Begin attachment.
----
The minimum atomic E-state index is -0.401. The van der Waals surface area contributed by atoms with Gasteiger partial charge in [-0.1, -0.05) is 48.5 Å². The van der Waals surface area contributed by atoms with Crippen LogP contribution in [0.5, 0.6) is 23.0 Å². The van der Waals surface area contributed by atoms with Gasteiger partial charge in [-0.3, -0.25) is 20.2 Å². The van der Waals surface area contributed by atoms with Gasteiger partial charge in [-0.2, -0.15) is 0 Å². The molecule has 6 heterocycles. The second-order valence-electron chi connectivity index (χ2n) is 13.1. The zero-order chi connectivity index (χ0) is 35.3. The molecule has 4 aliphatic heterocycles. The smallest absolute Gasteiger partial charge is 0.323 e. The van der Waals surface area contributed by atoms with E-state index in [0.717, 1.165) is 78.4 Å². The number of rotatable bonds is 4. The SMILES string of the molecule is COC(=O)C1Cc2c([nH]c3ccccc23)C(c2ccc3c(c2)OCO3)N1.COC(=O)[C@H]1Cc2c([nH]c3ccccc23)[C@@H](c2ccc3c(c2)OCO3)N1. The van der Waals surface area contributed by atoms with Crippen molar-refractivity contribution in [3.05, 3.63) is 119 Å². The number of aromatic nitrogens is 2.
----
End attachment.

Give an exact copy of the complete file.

The minimum atomic E-state index is -0.401. The van der Waals surface area contributed by atoms with Gasteiger partial charge in [-0.1, -0.05) is 48.5 Å². The van der Waals surface area contributed by atoms with Crippen LogP contribution in [0.5, 0.6) is 23.0 Å². The van der Waals surface area contributed by atoms with Gasteiger partial charge in [-0.3, -0.25) is 20.2 Å². The van der Waals surface area contributed by atoms with Gasteiger partial charge in [-0.2, -0.15) is 0 Å². The molecule has 6 heterocycles. The second-order valence-electron chi connectivity index (χ2n) is 13.1. The zero-order chi connectivity index (χ0) is 35.3. The molecule has 4 aliphatic heterocycles. The smallest absolute Gasteiger partial charge is 0.323 e. The van der Waals surface area contributed by atoms with E-state index in [0.717, 1.165) is 78.4 Å². The number of rotatable bonds is 4. The SMILES string of the molecule is COC(=O)C1Cc2c([nH]c3ccccc23)C(c2ccc3c(c2)OCO3)N1.COC(=O)[C@H]1Cc2c([nH]c3ccccc23)[C@@H](c2ccc3c(c2)OCO3)N1. The van der Waals surface area contributed by atoms with Crippen molar-refractivity contribution in [3.05, 3.63) is 119 Å². The number of aromatic nitrogens is 2.